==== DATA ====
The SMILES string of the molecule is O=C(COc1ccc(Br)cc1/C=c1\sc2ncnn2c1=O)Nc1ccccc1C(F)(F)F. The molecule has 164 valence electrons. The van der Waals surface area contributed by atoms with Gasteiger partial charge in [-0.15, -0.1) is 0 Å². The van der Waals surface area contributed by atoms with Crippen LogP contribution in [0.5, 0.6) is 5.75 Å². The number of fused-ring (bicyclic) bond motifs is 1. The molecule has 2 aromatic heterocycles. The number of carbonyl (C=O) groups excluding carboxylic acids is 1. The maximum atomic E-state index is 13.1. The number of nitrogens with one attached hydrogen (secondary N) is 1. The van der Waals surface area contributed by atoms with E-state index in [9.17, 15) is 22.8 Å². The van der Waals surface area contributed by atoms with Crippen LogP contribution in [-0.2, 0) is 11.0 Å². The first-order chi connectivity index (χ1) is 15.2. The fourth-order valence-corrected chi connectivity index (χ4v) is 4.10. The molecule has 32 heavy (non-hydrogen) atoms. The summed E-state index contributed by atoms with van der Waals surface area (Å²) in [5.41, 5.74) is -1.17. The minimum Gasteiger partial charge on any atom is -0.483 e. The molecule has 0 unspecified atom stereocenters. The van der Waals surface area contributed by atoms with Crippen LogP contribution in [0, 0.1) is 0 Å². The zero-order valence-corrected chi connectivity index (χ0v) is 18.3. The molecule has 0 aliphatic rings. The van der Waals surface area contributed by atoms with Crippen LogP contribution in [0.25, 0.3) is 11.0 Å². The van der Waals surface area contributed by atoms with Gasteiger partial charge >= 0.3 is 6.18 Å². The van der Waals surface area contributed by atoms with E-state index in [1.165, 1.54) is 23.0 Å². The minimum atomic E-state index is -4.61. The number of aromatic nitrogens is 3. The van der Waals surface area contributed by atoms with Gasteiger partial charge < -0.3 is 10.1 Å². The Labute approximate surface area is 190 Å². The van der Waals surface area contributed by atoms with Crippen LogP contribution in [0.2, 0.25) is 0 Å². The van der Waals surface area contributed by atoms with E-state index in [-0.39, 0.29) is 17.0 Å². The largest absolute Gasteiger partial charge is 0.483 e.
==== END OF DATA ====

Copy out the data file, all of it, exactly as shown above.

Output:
The SMILES string of the molecule is O=C(COc1ccc(Br)cc1/C=c1\sc2ncnn2c1=O)Nc1ccccc1C(F)(F)F. The molecule has 164 valence electrons. The van der Waals surface area contributed by atoms with Gasteiger partial charge in [-0.15, -0.1) is 0 Å². The van der Waals surface area contributed by atoms with Crippen LogP contribution in [0.5, 0.6) is 5.75 Å². The number of fused-ring (bicyclic) bond motifs is 1. The molecule has 2 aromatic heterocycles. The number of carbonyl (C=O) groups excluding carboxylic acids is 1. The maximum atomic E-state index is 13.1. The number of nitrogens with one attached hydrogen (secondary N) is 1. The van der Waals surface area contributed by atoms with E-state index in [9.17, 15) is 22.8 Å². The van der Waals surface area contributed by atoms with Crippen LogP contribution in [-0.2, 0) is 11.0 Å². The first-order chi connectivity index (χ1) is 15.2. The fourth-order valence-corrected chi connectivity index (χ4v) is 4.10. The molecule has 32 heavy (non-hydrogen) atoms. The summed E-state index contributed by atoms with van der Waals surface area (Å²) in [5.41, 5.74) is -1.17. The minimum Gasteiger partial charge on any atom is -0.483 e. The molecule has 0 unspecified atom stereocenters. The van der Waals surface area contributed by atoms with Crippen LogP contribution in [0, 0.1) is 0 Å². The zero-order valence-corrected chi connectivity index (χ0v) is 18.3. The molecule has 0 aliphatic rings. The van der Waals surface area contributed by atoms with Crippen LogP contribution in [0.25, 0.3) is 11.0 Å². The van der Waals surface area contributed by atoms with Gasteiger partial charge >= 0.3 is 6.18 Å². The van der Waals surface area contributed by atoms with E-state index in [1.165, 1.54) is 23.0 Å². The minimum atomic E-state index is -4.61. The number of aromatic nitrogens is 3. The van der Waals surface area contributed by atoms with Gasteiger partial charge < -0.3 is 10.1 Å². The Labute approximate surface area is 190 Å². The van der Waals surface area contributed by atoms with Crippen LogP contribution in [0.2, 0.25) is 0 Å². The van der Waals surface area contributed by atoms with E-state index in [-0.39, 0.29) is 17.0 Å². The largest absolute Gasteiger partial charge is 0.483 e.